SVG Digital Chat: Eric Black, VP, Technology, NBC Sports Group

It has been another wildly successful spring for NBC Sports Group, with spectacular linear ratings and digital use across such varied events as horse racing’s Triple Crown, the Stanley Cup Final, the final rounds of the French Open tennis tournament, and Championship Sunday in the Barclay’s Premier League.

NBC Sports has established itself as one of the leaders in live sports streaming, blazing the trail for major-event offerings at the 2010 Vancouver Winter Olympics. Today, NBC Sports Live Extra is a go-to destination, and the company continues to evolve the app with more offerings across multiple devices.

In the first edition of SVG Digital Chat, we catch up with Eric Black, VP, technology, NBC Sports Group, and one of the key minds behind how events like Sunday Night Football, the Olympics, the Barclays Premier League, the NHL, NASCAR (as of July 4), and more get to desktops, tablets, and smartphones. He discusses offering more-immersive content to users, how streaming even smaller events helps prepare for tent-pole events, and his excitement about connected devices.

Eric Black, NBC Sports Group

Eric Black, NBC Sports Group

The digital side of sports production and distribution has been difficult to figure out, but NBC Sports has NBC Sports Live Extra and has streamed Olympics successfully (and it was one of the first major events to feature a digital-streaming strategy). How have you guys responded to the digital evolution?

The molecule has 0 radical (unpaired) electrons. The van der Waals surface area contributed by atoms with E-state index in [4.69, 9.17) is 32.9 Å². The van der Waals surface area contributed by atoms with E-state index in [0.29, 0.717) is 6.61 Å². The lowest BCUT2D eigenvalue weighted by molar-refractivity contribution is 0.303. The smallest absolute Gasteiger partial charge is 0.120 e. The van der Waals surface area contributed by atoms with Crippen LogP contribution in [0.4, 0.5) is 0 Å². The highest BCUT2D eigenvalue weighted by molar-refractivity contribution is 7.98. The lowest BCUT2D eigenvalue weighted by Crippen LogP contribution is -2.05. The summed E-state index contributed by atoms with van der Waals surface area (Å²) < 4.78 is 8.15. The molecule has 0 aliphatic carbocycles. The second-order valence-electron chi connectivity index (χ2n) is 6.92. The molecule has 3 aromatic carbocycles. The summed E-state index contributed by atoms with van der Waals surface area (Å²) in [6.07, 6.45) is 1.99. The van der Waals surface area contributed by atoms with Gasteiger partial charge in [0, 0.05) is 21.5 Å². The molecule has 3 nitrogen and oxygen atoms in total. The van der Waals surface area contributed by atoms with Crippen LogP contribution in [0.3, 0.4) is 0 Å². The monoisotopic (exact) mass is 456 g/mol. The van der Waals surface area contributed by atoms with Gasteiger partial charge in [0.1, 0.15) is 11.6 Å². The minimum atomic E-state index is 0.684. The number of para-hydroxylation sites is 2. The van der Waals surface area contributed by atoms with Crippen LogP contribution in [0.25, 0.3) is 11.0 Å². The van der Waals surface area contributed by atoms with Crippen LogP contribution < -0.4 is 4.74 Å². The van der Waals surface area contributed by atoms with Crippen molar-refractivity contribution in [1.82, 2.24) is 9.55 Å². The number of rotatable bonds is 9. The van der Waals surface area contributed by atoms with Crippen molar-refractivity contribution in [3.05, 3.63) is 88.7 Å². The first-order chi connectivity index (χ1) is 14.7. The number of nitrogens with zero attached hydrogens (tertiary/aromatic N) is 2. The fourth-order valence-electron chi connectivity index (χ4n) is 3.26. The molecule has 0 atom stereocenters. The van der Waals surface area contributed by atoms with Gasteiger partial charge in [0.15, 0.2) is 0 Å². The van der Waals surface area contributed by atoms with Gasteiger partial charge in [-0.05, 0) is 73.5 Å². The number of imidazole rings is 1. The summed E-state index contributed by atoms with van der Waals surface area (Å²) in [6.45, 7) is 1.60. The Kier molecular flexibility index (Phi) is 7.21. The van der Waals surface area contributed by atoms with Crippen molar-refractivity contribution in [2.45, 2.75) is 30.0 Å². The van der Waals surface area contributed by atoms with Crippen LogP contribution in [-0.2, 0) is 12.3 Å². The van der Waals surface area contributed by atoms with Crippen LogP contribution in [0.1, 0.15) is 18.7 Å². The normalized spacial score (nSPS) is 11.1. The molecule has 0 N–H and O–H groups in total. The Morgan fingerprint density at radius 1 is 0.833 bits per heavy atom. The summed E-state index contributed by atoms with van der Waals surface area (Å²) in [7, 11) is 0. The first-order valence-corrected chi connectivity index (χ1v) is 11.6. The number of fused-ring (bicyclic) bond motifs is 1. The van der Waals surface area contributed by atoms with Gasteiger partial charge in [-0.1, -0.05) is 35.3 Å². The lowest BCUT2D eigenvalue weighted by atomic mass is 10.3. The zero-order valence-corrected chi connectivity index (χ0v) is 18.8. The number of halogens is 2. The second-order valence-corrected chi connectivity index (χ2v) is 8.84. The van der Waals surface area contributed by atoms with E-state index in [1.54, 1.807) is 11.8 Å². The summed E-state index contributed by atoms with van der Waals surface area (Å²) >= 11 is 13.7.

In this industry, every 12 months, it feels like we go through a new evolution. Going back to Beijing [2008 Summer Olympics] and our first season of streaming Sunday Night Football, you are getting new technical innovation. When you go back to the [2010] Vancouver Olympics, where we streamed, the iPad didn’t even exist. Then, in London [in 2012], we streamed every event we had, which was a first time for that. You’re starting to see a pretty profound evolution, but I think the velocity is staying the same; it’s just branching into new areas. And I think connected/OTT is that new area where we are starting to see substantial growth across the board for live streaming on the Internet.

Since the branding of NBC Sports Live Extra, how have you seen its capabilities grow, and how have users been able to benefit? Whether it’s additional camera angles on Premier League matches or live-streaming essentially any event during the Olympics, where is NBC Sports Live Extra in its maturation? Where would you like to see it go over the next couple of years?
I’ve been saying this for nine years, but I still think we’re in the early days here. I think we’ve got one of the most mature products on the market, but I still think it’s an early day for the technology. That’s true for everyone.

NBC Sports Live Extra is the network’s popular live-streaming platform for desktops, tablets, and smartphones.

NBC Sports Live Extra is the network’s popular live-streaming platform for desktops, tablets, and smartphones.